Each APPR apparatus 20a-b further includes a transmitter for wirelessly sending data to external computer 30 to allow measurements to be collected remotely without entering the blast area. In various embodiments, the APPR transmitter transfers data to a computer having a non-volatile memory component, which can then be offloaded to other computers via a wireless connection.
In various embodiments, APPR apparatus 20a and 20b each include non-volatile memory data structures for storing and associating GPS time and location coordinates for the incorporated transducer. In various embodiments, the memory component of APPR apparatus 20a or 20b may be non-volatile to limit battery drainage.
External computer 30 stores data from each APPR apparatus 20a and 20b and data from master sensing unit 10.
With the use of high gain antennas, Method 200 is accomplished wirelessly via Wi-Fi protocols. Method 200 eliminates the need for long lengths of wire and the associated labor costs of running the wire and verifying the proper operation of the wire connections. Method 200 further eliminates the need for high-speed data recorders that accommodate multiple transducer inputs. Method 200 further eliminates synchronization errors caused by impedance experienced with wiring connections.
Method 200 GPS position coordinates eliminates the possibility of confusing where each transducer is located when data is collected in a multi-channel recorder associated with a large number of wiring connections.
Method 200 is implemented using a computer processor and memory storage.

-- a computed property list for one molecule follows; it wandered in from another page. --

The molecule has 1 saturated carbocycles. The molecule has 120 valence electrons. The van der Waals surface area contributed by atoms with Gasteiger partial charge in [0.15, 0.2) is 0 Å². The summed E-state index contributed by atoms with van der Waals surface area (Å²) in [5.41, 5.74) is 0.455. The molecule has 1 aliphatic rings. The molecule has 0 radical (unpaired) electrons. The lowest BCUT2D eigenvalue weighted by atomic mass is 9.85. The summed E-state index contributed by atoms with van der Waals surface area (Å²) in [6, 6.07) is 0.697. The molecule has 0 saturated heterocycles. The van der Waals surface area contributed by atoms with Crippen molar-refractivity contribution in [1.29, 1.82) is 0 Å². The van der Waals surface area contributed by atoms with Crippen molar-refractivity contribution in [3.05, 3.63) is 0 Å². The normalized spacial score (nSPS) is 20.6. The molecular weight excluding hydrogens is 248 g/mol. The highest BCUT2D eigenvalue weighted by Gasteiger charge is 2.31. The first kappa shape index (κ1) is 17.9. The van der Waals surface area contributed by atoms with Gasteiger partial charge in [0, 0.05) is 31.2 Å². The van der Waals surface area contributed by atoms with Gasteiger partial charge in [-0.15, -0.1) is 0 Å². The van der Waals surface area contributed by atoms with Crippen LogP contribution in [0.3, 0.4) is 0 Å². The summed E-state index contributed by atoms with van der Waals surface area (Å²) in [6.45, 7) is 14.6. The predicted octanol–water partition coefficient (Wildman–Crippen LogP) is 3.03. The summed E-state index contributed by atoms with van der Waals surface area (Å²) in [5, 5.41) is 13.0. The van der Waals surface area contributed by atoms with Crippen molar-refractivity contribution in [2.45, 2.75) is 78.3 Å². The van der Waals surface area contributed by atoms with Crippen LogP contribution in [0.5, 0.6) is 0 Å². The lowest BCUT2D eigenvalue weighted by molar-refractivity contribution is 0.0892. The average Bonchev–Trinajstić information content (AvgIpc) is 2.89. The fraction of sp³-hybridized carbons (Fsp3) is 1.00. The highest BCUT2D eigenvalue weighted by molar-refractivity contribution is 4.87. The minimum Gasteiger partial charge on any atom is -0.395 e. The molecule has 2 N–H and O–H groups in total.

Step 1 is the step of an Autonomous Pressure Profile Recorder (APPR) apparatus receiving a sensed detonation time T0, which is synchronized to an external GPS signal.
Step 2 is the step of an APPR apparatus receiving a signal to invoke a recording function.
Step 3 is the step of an APPR apparatus performing a recording function to record transducer outputs, which are pressure values P1 . . . n and Time values T1 . . . n Time values T1 . . . n are synchronized to said external GPS signal.
Step 4 is the step of an APPR apparatus creating a blast profile data structure, which includes P1 . . . n, T1 . . . n, and GPS coordinates of the transducer.
Step 5 is the step of completing a blast profile by associating sensed detonation time T0 with a blast profile data structure. This step may or may not be completed by an external computing component.
It will be understood that many additional changes in the details, materials, procedures and arrangement of parts, which have been herein described and illustrated to explain the nature of the invention, may be made by those skilled in the art within the principle and, scope of the invention as expressed in the appended claims.
It should be further understood that the drawings are not necessarily to scale; instead, emphasis has been placed upon illustrating the principles of the invention.
1. A distributed Autonomous Pressure Profile Recorder (APPR) system for measuring multiple blast measurements from various locations, which is a distributed computer system comprised of:
- a master sensing unit with a recorder which records a sensed detonation signal including a sensed detonation time T0 when a circuit breaks in response to a detonation, said master sensing unit being highly synchronized to within less than a thousandth of a second to an external GPS signal wherein said external GPS signal is a pulse per second electrical signal that has a width of less than one second and accurately repeats once per second;
- a plurality of APPR apparatuses placed varying distances from a blast source, each comprised of: